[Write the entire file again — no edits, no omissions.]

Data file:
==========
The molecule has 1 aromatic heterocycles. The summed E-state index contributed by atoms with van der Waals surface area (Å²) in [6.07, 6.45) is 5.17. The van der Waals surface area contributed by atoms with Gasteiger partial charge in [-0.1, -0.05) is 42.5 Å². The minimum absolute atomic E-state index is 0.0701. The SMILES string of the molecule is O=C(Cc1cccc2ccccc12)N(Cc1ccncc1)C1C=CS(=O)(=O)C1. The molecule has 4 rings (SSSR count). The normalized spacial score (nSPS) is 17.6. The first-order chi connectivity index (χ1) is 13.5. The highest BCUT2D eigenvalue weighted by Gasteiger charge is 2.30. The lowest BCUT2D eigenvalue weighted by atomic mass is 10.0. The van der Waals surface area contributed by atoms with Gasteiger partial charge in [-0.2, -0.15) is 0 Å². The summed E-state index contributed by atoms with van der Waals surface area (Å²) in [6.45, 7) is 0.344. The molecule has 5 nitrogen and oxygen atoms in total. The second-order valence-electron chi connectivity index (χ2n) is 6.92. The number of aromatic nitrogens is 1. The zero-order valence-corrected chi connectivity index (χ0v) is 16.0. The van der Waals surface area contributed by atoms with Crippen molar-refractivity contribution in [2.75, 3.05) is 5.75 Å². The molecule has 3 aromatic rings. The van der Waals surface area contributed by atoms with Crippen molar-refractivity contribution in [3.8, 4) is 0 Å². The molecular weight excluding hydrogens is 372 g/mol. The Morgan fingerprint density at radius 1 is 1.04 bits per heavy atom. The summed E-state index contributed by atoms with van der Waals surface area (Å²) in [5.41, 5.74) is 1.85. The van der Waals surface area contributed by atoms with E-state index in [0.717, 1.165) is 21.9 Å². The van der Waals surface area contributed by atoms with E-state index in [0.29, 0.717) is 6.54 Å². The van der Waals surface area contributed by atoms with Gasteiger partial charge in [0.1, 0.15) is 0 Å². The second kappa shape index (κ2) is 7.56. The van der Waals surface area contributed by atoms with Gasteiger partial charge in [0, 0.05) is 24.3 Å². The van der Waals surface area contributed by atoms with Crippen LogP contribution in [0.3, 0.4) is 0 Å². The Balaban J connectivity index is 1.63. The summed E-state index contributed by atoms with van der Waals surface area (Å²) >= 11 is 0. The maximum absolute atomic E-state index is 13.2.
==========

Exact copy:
The molecule has 1 aromatic heterocycles. The summed E-state index contributed by atoms with van der Waals surface area (Å²) in [6.07, 6.45) is 5.17. The van der Waals surface area contributed by atoms with Gasteiger partial charge in [-0.1, -0.05) is 42.5 Å². The minimum absolute atomic E-state index is 0.0701. The SMILES string of the molecule is O=C(Cc1cccc2ccccc12)N(Cc1ccncc1)C1C=CS(=O)(=O)C1. The molecule has 4 rings (SSSR count). The normalized spacial score (nSPS) is 17.6. The first-order chi connectivity index (χ1) is 13.5. The highest BCUT2D eigenvalue weighted by Gasteiger charge is 2.30. The lowest BCUT2D eigenvalue weighted by atomic mass is 10.0. The van der Waals surface area contributed by atoms with Gasteiger partial charge in [-0.2, -0.15) is 0 Å². The summed E-state index contributed by atoms with van der Waals surface area (Å²) in [6.45, 7) is 0.344. The molecule has 5 nitrogen and oxygen atoms in total. The second-order valence-electron chi connectivity index (χ2n) is 6.92. The number of aromatic nitrogens is 1. The zero-order valence-corrected chi connectivity index (χ0v) is 16.0. The van der Waals surface area contributed by atoms with Crippen molar-refractivity contribution in [2.75, 3.05) is 5.75 Å². The molecule has 3 aromatic rings. The van der Waals surface area contributed by atoms with Crippen molar-refractivity contribution in [3.8, 4) is 0 Å². The molecular weight excluding hydrogens is 372 g/mol. The Morgan fingerprint density at radius 1 is 1.04 bits per heavy atom. The summed E-state index contributed by atoms with van der Waals surface area (Å²) in [5.41, 5.74) is 1.85. The van der Waals surface area contributed by atoms with E-state index in [0.717, 1.165) is 21.9 Å². The van der Waals surface area contributed by atoms with E-state index in [0.29, 0.717) is 6.54 Å². The van der Waals surface area contributed by atoms with Gasteiger partial charge in [0.1, 0.15) is 0 Å². The second kappa shape index (κ2) is 7.56. The van der Waals surface area contributed by atoms with Gasteiger partial charge in [0, 0.05) is 24.3 Å². The van der Waals surface area contributed by atoms with Crippen LogP contribution in [0.3, 0.4) is 0 Å². The Balaban J connectivity index is 1.63. The summed E-state index contributed by atoms with van der Waals surface area (Å²) >= 11 is 0. The maximum absolute atomic E-state index is 13.2.